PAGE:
The lobbying arm of Massachusetts's four Roman Catholic dioceses is sending letters to every parish in the state, urging Catholics to inform lawmakers who did not vote against same-sex marriage of their "profound disappointment." At the same time, the letter gives the "highest praise" to lawmakers who opposed same-sex marriage during the March constitutional convention, when the Massachusetts legislature narrowly passed a measure that would put a state constitutional amendment on the ballot in 2006. The amendment would ban gay marriage but allow civil unions for same-sex couples.
The letter from the Massachusetts Catholic Conference does not endorse particular candidates or compare incumbents to challengers on the issue. All 200 seats in the legislature are up for grabs in November.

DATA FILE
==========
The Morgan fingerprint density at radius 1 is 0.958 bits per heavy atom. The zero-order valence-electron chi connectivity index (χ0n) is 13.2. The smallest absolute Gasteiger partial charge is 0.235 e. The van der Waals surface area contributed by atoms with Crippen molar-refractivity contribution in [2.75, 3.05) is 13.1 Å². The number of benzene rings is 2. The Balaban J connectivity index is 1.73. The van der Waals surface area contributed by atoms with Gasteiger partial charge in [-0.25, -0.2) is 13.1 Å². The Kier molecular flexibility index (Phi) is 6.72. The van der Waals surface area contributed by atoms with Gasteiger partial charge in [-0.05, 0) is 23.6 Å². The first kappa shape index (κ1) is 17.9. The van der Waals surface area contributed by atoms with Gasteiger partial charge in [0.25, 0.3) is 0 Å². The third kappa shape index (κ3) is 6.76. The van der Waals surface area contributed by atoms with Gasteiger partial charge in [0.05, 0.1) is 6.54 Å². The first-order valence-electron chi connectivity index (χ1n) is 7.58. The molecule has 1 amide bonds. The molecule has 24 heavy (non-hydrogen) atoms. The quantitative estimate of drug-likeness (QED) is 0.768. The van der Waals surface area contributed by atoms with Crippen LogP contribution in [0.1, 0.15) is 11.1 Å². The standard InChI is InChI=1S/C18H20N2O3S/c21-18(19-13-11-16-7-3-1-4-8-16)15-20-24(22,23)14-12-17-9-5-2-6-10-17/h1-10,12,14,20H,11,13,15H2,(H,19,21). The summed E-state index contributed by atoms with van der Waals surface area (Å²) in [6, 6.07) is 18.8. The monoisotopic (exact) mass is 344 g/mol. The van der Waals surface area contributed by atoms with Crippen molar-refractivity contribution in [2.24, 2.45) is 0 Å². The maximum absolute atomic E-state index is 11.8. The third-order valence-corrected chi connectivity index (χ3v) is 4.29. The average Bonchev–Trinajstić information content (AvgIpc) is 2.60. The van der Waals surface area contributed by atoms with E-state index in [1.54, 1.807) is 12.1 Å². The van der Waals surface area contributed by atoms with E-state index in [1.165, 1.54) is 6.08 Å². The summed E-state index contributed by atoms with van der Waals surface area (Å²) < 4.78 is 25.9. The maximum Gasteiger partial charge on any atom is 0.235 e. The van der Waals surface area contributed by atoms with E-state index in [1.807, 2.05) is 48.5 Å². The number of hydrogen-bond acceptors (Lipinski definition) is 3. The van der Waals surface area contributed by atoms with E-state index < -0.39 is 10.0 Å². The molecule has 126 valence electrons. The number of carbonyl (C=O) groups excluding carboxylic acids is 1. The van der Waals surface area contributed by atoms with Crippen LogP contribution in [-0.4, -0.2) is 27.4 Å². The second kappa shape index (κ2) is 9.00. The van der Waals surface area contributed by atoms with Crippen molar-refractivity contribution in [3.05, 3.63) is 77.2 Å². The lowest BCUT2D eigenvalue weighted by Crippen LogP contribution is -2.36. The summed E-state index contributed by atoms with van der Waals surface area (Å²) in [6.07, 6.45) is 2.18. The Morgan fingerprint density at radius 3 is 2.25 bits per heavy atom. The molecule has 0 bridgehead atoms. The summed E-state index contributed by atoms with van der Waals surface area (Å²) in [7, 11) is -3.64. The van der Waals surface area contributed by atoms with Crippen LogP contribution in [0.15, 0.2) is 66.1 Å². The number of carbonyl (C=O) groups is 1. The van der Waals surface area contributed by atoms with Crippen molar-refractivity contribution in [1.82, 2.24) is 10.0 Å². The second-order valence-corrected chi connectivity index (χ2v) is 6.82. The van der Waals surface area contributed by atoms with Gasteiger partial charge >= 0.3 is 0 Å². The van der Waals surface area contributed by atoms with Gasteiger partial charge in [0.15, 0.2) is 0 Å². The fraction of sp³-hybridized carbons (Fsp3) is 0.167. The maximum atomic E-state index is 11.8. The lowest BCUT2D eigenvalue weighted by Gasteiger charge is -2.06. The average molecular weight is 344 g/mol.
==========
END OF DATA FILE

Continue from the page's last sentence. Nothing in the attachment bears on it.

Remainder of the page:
The letter is being sent to all 710 Catholic parishes in the state. It assesses each lawmaker based on his or her voting record during the constitutional convention and urges priests to share that information with parishioners. The letters are tailored to each parish, giving priests the voting record of lawmakers who represent the district in which the parish is located.
While the letter is seen by some as an attempt to influence the November elections, the Massachusetts Catholic Conference denies it, said Daniel Avila, associate director for policy and research at the conference. But Robert Boston, a spokesman for Washington-based Americans United for Separation of Church and State, said he thinks the conference "is itching to get its tax exemption revoked.... It would be difficult to look at this as anything other than a command of who to vote for and who to vote against, and the IRS code is very clear that churches and other religious bodies may not engage in that type of activity."